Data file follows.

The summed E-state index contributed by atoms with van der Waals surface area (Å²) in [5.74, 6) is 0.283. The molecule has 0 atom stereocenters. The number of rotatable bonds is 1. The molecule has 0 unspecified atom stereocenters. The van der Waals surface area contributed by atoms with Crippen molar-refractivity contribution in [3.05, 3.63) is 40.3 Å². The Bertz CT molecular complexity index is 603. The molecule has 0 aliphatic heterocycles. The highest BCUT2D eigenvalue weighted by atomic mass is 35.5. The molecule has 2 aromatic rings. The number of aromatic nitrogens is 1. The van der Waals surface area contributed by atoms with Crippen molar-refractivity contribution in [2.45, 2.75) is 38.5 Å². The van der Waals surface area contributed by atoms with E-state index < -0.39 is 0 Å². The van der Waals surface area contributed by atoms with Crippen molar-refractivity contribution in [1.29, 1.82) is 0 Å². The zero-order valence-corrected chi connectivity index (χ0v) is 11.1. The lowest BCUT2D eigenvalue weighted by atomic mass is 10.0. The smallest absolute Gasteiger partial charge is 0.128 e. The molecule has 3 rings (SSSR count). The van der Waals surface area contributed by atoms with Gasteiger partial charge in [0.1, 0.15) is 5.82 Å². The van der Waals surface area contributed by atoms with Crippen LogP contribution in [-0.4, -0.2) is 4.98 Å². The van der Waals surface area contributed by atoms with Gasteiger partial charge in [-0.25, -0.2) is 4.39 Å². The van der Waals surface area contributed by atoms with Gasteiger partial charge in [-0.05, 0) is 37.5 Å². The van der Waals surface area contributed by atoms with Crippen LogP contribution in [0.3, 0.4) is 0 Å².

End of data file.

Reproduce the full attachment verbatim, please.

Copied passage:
The summed E-state index contributed by atoms with van der Waals surface area (Å²) in [5.74, 6) is 0.283. The molecule has 0 atom stereocenters. The number of rotatable bonds is 1. The molecule has 0 unspecified atom stereocenters. The van der Waals surface area contributed by atoms with Crippen molar-refractivity contribution in [3.05, 3.63) is 40.3 Å². The Bertz CT molecular complexity index is 603. The molecule has 0 aliphatic heterocycles. The highest BCUT2D eigenvalue weighted by atomic mass is 35.5. The molecule has 2 aromatic rings. The number of aromatic nitrogens is 1. The van der Waals surface area contributed by atoms with Crippen molar-refractivity contribution in [2.45, 2.75) is 38.5 Å². The van der Waals surface area contributed by atoms with E-state index < -0.39 is 0 Å². The van der Waals surface area contributed by atoms with Crippen molar-refractivity contribution in [1.29, 1.82) is 0 Å². The zero-order valence-corrected chi connectivity index (χ0v) is 11.1. The lowest BCUT2D eigenvalue weighted by atomic mass is 10.0. The smallest absolute Gasteiger partial charge is 0.128 e. The molecule has 3 rings (SSSR count). The van der Waals surface area contributed by atoms with Gasteiger partial charge in [0.1, 0.15) is 5.82 Å². The van der Waals surface area contributed by atoms with Crippen LogP contribution in [-0.4, -0.2) is 4.98 Å². The van der Waals surface area contributed by atoms with Gasteiger partial charge in [-0.25, -0.2) is 4.39 Å². The van der Waals surface area contributed by atoms with Gasteiger partial charge in [-0.05, 0) is 37.5 Å². The van der Waals surface area contributed by atoms with Crippen LogP contribution in [0.3, 0.4) is 0 Å².